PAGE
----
There are photo workshops you should attend and then there are photo workshops you should avoid. That’s just a fact of life.
I have been to a great many of them and in a future post, I’ll list them all. I’ve always been careful about picking the ones I’ve wanted to go to. The instructors are all typically working professionals, not professional workshop instructors. Each had something to teach me that I could incorporate in my business or craft immediately. Every instructor promised me their full attention and delivered on it. I of course did my research. I asked my peers through forums, Facebook and Twitter. I checked their websites, blogs, forum posts and their public persona. I took mental notes on how they explained topics. Were they patient with people or did they cut people off? Did they invite discussion and conversation or was it all about them?
The ones I chose to attend seemed like they would be a good fit for me at that time. They taxed my premium resources – time and money – but I chose to spend it because I was convinced I would be a better photographer or better businessman.
But in the past few years, I have read a spate of bad press by frustrated photographers attending workshops, produced by those with little experience and clearly “rockstar” motivations. In one workshop review, I read how the instructors made more time for the video crew filming them than the workshop attendees who had paid top dollar to learn from them. That’s plain appalling.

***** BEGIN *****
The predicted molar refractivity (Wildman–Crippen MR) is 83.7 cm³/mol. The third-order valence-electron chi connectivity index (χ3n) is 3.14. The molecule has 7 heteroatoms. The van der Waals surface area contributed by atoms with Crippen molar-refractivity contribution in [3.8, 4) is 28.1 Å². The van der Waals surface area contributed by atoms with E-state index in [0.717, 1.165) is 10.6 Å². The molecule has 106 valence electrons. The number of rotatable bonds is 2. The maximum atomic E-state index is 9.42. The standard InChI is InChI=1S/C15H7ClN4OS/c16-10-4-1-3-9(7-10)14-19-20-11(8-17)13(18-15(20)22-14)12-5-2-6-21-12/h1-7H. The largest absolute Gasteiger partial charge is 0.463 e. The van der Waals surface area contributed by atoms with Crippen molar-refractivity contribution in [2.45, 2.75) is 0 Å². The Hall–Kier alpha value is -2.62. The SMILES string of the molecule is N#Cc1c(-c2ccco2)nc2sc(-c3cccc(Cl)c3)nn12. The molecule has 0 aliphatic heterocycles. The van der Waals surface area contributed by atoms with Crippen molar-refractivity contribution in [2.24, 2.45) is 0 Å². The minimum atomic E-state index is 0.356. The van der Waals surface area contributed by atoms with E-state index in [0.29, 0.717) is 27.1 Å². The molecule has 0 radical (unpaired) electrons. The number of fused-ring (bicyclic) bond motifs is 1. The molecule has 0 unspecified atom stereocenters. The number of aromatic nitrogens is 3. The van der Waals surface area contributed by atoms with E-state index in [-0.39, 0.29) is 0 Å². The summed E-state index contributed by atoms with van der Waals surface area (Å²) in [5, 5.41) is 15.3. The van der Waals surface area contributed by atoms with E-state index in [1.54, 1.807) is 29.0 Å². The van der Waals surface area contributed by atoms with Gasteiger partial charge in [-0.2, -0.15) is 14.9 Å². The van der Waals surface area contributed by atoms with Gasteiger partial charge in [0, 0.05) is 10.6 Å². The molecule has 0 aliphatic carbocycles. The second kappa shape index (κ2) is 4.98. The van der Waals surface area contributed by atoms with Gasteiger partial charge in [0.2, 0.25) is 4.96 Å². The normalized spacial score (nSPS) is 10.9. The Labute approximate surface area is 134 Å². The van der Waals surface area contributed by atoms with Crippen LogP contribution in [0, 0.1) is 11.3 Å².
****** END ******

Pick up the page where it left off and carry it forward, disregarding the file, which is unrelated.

Photolovecat, a blog I respect a great deal, has occasional reviews of workshops and their presenters. These are unbiased and not anonymous, which I think gives the feedback some credibility. So that’s one place you can go to see how a workshop you may be considering fared in terms of meeting or exceeding or failing expectations.
Today, on Twitter, I saw Gary Fong Tweet this:
Before you sign up for anybody’s seminar or workshop, protect yourself with this and please RT tinyurl.com/garyfonginstru…
— gary fong (@garyfong_REAL) July 5, 2012
Gary calls it a “Disclosure Declaration” and it’s for workshop attendees to send to their workshop instructors. Will workshop instructors fill it out? Can they handle the truth? Will workshop attendees forward this form to their instructors to fill out prior to signing up for a workshop? Hard to say how far this will go, but I think Gary is on the right track.
I suspect that the PDF Gary has started to distribute is either a part of his third book – “So You Want To Be A Rockstar Photographer” or it is meant to lead up to it. At this time, I don’t know what the book is about and I haven’t read Snaps or Accidental Millionaire: How To Succeed In Life Without Really Trying, his first two books. If you have read them, post a comment below and let me know.
What we need to get back to is a promise or a commitment from the teacher to the student – to freely impart information without bias, malice or agenda that will in the end be of benefit to those who have come to learn from them. When workshops are covers for flimsy work or shady business practices, credibility and trust for all workshop instructors suffers. Do you agree? Sound off below.
Would you like to see a Tiffinbox branded photography workshop? If so, what would you want it to be about? Go on, humor me!